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Joe Girardi on Masahiro Tanaka’s woes: Mechanical issue

Masahiro Tanaka of the New York Yankees pitches

Masahiro Tanaka of the New York Yankees pitches in the first inning against the Houston Astros during the second game of a doubleheader at Yankee Stadium on Sunday, May 14, 2017. Photo Credit: Jim McIsaac

KANSAS CITY, Mo. — The Yankees hope a slight mechanical adjustment will help cure what has ailed Masahiro Tanaka this season.

“Larry talked to him today about some mechanical things so hopefully that will iron it out,” Joe Girardi said of pitching coach Larry Rothschild’s discussion with Tanaka. “I think his front shoulder was flying [open] a little bit [Sunday].”

Tanaka, his splitter and slider especially flat, experienced the worst start of his career in Sunday night’s 10-7 loss to the Astros, allowing eight runs and seven hits over 1 2/3 innings. That supplanted Opening Day this year, when Tanaka allowed seven runs and eight hits over 2 2/3 innings to the Rays. The 28-year-old went 3-0 with a 2.30 ERA over his next four starts, but has posted a 9.00 ERA in his last three starts.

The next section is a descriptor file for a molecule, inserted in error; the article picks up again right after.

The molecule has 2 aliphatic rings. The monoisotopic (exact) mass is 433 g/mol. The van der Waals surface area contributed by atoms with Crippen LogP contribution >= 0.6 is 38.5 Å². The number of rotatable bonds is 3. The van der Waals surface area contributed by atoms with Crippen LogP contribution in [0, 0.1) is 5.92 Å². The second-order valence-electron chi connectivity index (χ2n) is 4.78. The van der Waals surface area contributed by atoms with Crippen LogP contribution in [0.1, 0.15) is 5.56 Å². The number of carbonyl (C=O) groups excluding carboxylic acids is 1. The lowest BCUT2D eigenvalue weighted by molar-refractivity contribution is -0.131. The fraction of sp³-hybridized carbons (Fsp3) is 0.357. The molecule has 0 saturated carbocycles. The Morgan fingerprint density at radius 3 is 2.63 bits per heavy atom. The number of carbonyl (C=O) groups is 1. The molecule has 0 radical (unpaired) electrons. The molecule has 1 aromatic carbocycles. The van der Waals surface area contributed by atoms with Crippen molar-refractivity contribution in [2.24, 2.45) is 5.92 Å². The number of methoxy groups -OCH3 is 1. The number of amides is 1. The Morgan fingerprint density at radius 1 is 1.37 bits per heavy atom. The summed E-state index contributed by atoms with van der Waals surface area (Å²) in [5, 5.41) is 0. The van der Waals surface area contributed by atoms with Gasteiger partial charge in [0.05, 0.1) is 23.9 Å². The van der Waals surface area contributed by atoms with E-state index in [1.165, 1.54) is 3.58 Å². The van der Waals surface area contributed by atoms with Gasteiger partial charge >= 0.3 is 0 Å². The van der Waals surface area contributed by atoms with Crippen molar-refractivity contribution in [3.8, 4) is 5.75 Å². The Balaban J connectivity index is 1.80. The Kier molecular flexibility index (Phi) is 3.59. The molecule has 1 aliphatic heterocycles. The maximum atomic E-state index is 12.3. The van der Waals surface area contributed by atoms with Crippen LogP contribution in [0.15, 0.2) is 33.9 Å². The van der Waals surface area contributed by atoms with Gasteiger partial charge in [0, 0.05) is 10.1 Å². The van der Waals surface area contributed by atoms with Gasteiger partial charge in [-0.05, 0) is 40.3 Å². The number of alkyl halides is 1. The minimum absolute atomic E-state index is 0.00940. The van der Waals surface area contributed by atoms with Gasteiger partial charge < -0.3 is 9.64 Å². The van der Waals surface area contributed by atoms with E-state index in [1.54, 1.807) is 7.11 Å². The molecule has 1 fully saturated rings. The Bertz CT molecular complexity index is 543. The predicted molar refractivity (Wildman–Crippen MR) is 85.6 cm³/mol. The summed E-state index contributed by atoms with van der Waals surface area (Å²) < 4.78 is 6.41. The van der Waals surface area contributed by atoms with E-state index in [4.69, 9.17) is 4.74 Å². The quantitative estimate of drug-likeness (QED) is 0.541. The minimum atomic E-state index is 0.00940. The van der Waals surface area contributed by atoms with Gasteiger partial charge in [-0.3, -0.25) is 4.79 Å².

“He’s had a couple good starts this year. He’s had some really bad ones,” Girardi said. “He just hasn’t had a good split and he hasn’t had a good slider, really, for most of the year.”

If it at first you don’t succeed . . .

If Chris Carter continues to struggle at the plate in place of Greg Bird — Carter entered Tuesday hitting .200 with a .293 OBP — Girardi said he would considering playing Matt Holliday a maximum of “one or two days” in his place.

“You want him healthy when he’s DHing,” Girardi said, adding Austin Romine would be the next option at first.

Outfielder Aaron Hicks started taking grounders at first in recent days but that experiment in a real game isn’t likely to happen any time soon.

“He’s not quite ready for first base,” Girardi said with a smile. “I think he’s athletic enough to do it but I think sometimes we envision that first base is an easy position, but it’s not.”

High praise for umpire Palermo

Ken Singleton paid tribute to Steve Palermo, the former umpire who died of cancer Sunday at the age of 67.

“Best balls and strikes umpire ever,” the YES broadcaster, an Oriole from 1975-84, said before calling Tuesday’s game with David Cone.

Palermo, a full-time umpire in the American League starting in 1977, saw his career cut short in 1991 when he was shot and paralyzed while coming to the aid of a woman who was being mugged in Dallas. Palermo, who lived in Kansas City and was a long-time press-box presence for games here, worked as an MLB umpire supervisor since 2000.

“He was,” Singleton said, “on his way to the Hall of Fame.”

Extra bases

Aaron Judge, Ronald Torreyes, Austin Romine, Chris Carter and Gary Sanchez were among the players arriving early in the afternoon at Kauffman Stadium to take early batting practice . . . Joe West, who worked the plate in the Yankees/Cubs 18-inning game May 7 at Wrigley, worked at second base Tuesday night and will be behind the plate Thursday.

New York Sports